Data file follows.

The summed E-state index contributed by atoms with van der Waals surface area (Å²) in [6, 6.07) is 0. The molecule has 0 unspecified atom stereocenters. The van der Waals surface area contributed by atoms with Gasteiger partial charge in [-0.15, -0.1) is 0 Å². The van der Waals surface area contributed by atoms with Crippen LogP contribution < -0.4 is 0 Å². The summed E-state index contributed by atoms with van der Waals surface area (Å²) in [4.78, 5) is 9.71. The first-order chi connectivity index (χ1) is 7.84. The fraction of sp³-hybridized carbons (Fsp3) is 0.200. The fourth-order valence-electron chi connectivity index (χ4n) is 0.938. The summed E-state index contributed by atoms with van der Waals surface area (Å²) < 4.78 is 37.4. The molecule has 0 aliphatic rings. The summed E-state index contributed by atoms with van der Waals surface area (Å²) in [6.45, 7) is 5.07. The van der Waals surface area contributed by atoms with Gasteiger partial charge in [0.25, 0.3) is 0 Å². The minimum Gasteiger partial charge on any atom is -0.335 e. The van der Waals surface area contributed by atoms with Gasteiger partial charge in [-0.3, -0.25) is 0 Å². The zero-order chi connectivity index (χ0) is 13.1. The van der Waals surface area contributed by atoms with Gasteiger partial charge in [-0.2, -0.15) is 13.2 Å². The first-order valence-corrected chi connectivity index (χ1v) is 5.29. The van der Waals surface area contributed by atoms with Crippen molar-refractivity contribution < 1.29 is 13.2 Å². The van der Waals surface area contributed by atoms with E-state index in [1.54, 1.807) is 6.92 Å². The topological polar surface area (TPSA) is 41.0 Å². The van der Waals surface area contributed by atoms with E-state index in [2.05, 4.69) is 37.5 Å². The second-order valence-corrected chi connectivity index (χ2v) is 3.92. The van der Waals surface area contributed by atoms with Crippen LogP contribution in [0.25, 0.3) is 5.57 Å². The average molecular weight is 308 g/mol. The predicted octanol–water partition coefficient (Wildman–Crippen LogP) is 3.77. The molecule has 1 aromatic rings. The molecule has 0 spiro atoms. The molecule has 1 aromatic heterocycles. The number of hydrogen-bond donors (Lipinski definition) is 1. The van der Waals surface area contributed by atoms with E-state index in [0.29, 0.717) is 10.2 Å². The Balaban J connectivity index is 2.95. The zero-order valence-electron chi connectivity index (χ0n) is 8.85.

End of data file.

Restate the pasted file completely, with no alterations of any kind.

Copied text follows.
The summed E-state index contributed by atoms with van der Waals surface area (Å²) in [6, 6.07) is 0. The molecule has 0 unspecified atom stereocenters. The van der Waals surface area contributed by atoms with Gasteiger partial charge in [-0.15, -0.1) is 0 Å². The van der Waals surface area contributed by atoms with Crippen LogP contribution < -0.4 is 0 Å². The summed E-state index contributed by atoms with van der Waals surface area (Å²) in [4.78, 5) is 9.71. The first-order chi connectivity index (χ1) is 7.84. The fraction of sp³-hybridized carbons (Fsp3) is 0.200. The fourth-order valence-electron chi connectivity index (χ4n) is 0.938. The summed E-state index contributed by atoms with van der Waals surface area (Å²) < 4.78 is 37.4. The molecule has 0 aliphatic rings. The summed E-state index contributed by atoms with van der Waals surface area (Å²) in [6.45, 7) is 5.07. The van der Waals surface area contributed by atoms with Gasteiger partial charge in [0.25, 0.3) is 0 Å². The minimum Gasteiger partial charge on any atom is -0.335 e. The van der Waals surface area contributed by atoms with Gasteiger partial charge in [-0.3, -0.25) is 0 Å². The zero-order chi connectivity index (χ0) is 13.1. The van der Waals surface area contributed by atoms with Gasteiger partial charge in [-0.2, -0.15) is 13.2 Å². The first-order valence-corrected chi connectivity index (χ1v) is 5.29. The van der Waals surface area contributed by atoms with Crippen molar-refractivity contribution < 1.29 is 13.2 Å². The van der Waals surface area contributed by atoms with E-state index in [1.54, 1.807) is 6.92 Å². The topological polar surface area (TPSA) is 41.0 Å². The van der Waals surface area contributed by atoms with E-state index in [2.05, 4.69) is 37.5 Å². The second-order valence-corrected chi connectivity index (χ2v) is 3.92. The van der Waals surface area contributed by atoms with Crippen LogP contribution in [0.25, 0.3) is 5.57 Å². The average molecular weight is 308 g/mol. The predicted octanol–water partition coefficient (Wildman–Crippen LogP) is 3.77. The molecule has 1 aromatic rings. The molecule has 0 spiro atoms. The molecule has 1 aromatic heterocycles. The number of hydrogen-bond donors (Lipinski definition) is 1. The van der Waals surface area contributed by atoms with E-state index in [0.29, 0.717) is 10.2 Å². The Balaban J connectivity index is 2.95. The zero-order valence-electron chi connectivity index (χ0n) is 8.85.